Saturday, September 18, 2010
Dan Markel (Florida State University College of Law) has posted What Might Retributive Justice Be? (RETRIBUTIVISM: ESSAYS ON THEORY AND POLICY, Mark D. White, ed., Oxford University Press, Forthcoming) on SSRN. Here is the abstract:
There are many conceptions of retributive justice. This paper is designed to articulate and defend a particular kind of retributive justice, one that I call the “Confrontational Conception of Retributivism,” or the CCR. This particular conception is political, not comprehensive, and thus is interested in defending the claim that *state* punishment is, as a general matter, warranted as a response to legal wrongdoing. Accordingly, the focus is on the legal manifestations of punishment, particularly within a liberal democracy; it is not concerned with justifying punishment in other spheres such as parent-child relations. Related to this account of state punishment is that its contours should be devised principally ex ante and that such punishment should be distributed through actors upon whom there are checks with respect to their remaining discretion.
Friday, September 17, 2010
The L.A. Times has this story:
An attorney for a man wrongly convicted of murder accused California Atty. Gen. Jerry Brown's office Thursday of waiting until after the November election to seek to return the man to prison on a technicality.
. . .
Lisker . . . was released from prison last year after a judge found that he was convicted on "false evidence" and had been inadequately represented by his trial attorney.
Mary D. Fan (University of Washington - School of Law) has posted The Police Gamesmanship Dilemma in Criminal Procedure (UC Davis Law Review, Forthcoming) on SSRN. Here is the abstract:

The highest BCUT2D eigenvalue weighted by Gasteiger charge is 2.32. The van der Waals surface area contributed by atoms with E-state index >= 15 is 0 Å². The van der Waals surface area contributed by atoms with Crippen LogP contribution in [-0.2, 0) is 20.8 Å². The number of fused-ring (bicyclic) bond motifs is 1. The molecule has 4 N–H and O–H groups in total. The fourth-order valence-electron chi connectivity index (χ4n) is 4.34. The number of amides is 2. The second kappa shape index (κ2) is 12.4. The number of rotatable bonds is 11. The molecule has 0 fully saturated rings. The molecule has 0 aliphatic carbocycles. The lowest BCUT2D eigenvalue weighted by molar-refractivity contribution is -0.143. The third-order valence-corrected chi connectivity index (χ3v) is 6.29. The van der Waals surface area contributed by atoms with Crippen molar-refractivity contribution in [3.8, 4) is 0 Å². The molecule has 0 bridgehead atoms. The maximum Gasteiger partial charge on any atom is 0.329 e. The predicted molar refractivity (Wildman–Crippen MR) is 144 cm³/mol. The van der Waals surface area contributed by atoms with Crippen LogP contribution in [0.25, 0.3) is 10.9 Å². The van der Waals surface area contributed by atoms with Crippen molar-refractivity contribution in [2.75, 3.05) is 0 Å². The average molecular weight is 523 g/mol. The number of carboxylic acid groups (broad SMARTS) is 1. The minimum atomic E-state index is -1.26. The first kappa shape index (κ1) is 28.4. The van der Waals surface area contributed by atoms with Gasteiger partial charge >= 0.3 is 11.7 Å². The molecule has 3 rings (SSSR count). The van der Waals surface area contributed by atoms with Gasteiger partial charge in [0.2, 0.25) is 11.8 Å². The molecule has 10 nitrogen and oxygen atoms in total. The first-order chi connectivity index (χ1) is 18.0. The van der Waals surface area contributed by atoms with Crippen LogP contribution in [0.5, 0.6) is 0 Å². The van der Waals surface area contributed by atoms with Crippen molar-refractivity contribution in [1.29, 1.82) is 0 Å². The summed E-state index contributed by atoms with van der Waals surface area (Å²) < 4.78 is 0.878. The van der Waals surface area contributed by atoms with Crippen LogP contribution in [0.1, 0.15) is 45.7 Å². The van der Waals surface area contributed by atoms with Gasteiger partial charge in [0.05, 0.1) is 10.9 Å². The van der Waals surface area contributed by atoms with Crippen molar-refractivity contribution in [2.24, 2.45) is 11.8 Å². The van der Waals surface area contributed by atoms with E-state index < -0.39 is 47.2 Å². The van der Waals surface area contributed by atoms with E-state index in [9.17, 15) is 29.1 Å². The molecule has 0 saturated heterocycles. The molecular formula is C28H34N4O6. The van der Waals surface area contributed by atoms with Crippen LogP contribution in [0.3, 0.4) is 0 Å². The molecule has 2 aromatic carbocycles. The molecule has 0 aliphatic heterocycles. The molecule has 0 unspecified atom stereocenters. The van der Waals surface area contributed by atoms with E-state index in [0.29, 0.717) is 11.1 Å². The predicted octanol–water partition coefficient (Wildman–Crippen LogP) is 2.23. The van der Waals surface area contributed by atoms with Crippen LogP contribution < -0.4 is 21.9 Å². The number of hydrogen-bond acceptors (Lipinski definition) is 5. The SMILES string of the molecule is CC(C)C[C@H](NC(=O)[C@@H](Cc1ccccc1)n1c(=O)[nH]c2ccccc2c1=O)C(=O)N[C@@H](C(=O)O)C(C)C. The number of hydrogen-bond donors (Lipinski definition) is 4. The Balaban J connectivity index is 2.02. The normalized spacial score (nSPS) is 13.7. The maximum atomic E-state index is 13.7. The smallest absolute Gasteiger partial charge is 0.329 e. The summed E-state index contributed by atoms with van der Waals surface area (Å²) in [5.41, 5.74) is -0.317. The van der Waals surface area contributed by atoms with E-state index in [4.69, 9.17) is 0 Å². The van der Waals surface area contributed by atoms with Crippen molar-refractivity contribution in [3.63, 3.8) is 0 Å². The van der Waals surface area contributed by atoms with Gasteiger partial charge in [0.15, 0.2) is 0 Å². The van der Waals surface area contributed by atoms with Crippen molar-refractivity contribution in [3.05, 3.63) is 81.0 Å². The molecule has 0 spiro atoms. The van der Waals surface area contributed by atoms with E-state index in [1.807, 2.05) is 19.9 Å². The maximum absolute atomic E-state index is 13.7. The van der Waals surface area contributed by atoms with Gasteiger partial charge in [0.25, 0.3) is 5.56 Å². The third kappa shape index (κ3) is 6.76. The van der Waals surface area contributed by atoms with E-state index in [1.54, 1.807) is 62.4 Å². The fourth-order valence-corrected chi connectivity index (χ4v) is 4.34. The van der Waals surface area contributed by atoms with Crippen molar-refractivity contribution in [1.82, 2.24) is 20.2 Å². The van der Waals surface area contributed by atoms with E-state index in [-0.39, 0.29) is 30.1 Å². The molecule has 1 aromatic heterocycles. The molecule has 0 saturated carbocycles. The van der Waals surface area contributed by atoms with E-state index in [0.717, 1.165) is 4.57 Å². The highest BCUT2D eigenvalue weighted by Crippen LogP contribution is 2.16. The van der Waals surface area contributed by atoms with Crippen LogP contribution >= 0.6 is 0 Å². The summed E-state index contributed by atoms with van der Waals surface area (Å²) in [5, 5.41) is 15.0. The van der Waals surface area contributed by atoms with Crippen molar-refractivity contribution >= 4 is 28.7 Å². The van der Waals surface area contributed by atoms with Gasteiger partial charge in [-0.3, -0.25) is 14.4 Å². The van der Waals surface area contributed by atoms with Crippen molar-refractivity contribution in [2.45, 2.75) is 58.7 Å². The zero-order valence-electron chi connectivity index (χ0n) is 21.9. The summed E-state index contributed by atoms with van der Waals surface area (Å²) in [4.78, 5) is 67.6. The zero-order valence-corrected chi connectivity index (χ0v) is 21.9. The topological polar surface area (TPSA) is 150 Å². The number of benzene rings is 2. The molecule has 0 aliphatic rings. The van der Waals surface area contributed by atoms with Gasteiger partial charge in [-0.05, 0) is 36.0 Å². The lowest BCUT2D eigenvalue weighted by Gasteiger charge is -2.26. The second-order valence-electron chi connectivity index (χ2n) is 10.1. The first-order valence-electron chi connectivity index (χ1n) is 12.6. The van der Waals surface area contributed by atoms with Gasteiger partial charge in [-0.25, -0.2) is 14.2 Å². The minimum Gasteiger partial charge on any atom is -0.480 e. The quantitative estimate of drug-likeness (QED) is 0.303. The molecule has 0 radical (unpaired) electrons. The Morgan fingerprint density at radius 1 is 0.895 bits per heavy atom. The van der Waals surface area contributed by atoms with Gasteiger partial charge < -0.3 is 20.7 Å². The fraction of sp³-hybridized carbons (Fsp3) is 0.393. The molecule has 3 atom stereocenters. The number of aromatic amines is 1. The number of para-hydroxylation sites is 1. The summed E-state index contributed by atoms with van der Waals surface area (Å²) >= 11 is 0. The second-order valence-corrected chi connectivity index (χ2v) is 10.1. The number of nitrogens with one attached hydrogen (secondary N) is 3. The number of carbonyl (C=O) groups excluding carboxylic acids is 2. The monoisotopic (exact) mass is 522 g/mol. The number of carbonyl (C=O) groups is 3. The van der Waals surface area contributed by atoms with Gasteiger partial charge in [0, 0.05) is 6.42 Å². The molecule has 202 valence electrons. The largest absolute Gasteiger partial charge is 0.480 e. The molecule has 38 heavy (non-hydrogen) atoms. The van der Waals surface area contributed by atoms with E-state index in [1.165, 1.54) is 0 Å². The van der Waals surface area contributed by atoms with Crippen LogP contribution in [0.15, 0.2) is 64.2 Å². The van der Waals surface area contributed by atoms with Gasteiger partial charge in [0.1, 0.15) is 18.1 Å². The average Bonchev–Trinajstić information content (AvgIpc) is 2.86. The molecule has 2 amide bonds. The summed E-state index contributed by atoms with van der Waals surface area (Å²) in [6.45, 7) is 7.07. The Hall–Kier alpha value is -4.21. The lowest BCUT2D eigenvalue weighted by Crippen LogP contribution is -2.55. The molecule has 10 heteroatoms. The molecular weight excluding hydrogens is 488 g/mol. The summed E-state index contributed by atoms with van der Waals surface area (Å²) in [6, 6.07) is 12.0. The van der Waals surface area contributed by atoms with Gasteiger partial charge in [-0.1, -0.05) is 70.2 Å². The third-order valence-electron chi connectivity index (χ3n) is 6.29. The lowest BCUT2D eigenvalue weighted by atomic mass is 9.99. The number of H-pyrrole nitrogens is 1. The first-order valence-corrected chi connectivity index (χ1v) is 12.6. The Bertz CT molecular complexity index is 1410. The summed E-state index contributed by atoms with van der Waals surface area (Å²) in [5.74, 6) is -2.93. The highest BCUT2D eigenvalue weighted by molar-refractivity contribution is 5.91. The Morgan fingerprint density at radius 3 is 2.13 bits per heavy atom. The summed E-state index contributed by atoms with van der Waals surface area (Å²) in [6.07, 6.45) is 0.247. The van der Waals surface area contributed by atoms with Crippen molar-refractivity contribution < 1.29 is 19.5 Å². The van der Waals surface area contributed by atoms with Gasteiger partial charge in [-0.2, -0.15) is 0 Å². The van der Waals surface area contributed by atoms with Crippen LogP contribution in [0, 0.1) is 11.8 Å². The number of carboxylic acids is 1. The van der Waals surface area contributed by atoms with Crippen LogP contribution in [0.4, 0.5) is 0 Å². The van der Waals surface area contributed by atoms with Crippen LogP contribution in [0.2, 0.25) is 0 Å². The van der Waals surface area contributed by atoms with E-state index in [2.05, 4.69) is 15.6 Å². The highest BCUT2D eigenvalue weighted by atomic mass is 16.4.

Police gaming of the rules is a perennial challenge for constitutional criminal procedure, leading to twists and hazard zones in the law such as the recent decision in Arizona v. Gant and feared fallout from Maryland v. Shatzer. Police gamesmanship in the “competitive enterprise of ferreting out crime” involves rule-pushing and dodging tactics of dubious propriety that exploit blind spots, blurry regions or gaps in rules and remedies. Currently, courts generally avoid peering into the Pandora’s Box of police tactics unless the circumvention of a protection becomes too obvious to ignore and requires a stop-gap rule-patch that further complicates the maze of constitutional criminal procedure. This approach leaves murky the line between fair and foul play and gives police perverse incentive to game covertly. A new approach is needed, founded on a better understanding of police gaming of the rules. This article takes up the task.
Paul H. Robinson (University of Pennsylvania Law School) has posted Abnormal Mental State Mitigations of Murder – The U.S. Perspective on SSRN. Here is the abstract:
This paper examines the U.S. doctrines that allow an offender's abnormal mental state to reduce murder to manslaughter. First, the modern doctrine of "extreme emotional disturbance," as in Model Penal Code Section 210.3(1)(b), mitigates to manslaughter what otherwise would be murder when the killing "is committed under the influence of extreme mental or emotional disturbance for which there is reasonable explanation or excuse." While most American jurisdictions are based upon the Mode Code, this is an area in which many states chose to retain their more narrow common law "provocation" mitigation. Second, the modern doctrine of "mental illness negating an offense element," as in Model Penal Code Section 4.02, allows a killing to be mitigated to manslaughter (or less) upon a showing that a mental disease or defect negated the culpable state of mind required for murder. This Model Code provision too has met with some resistance among the states, many of whom limit the use of mental illness evidence to negate an offense element.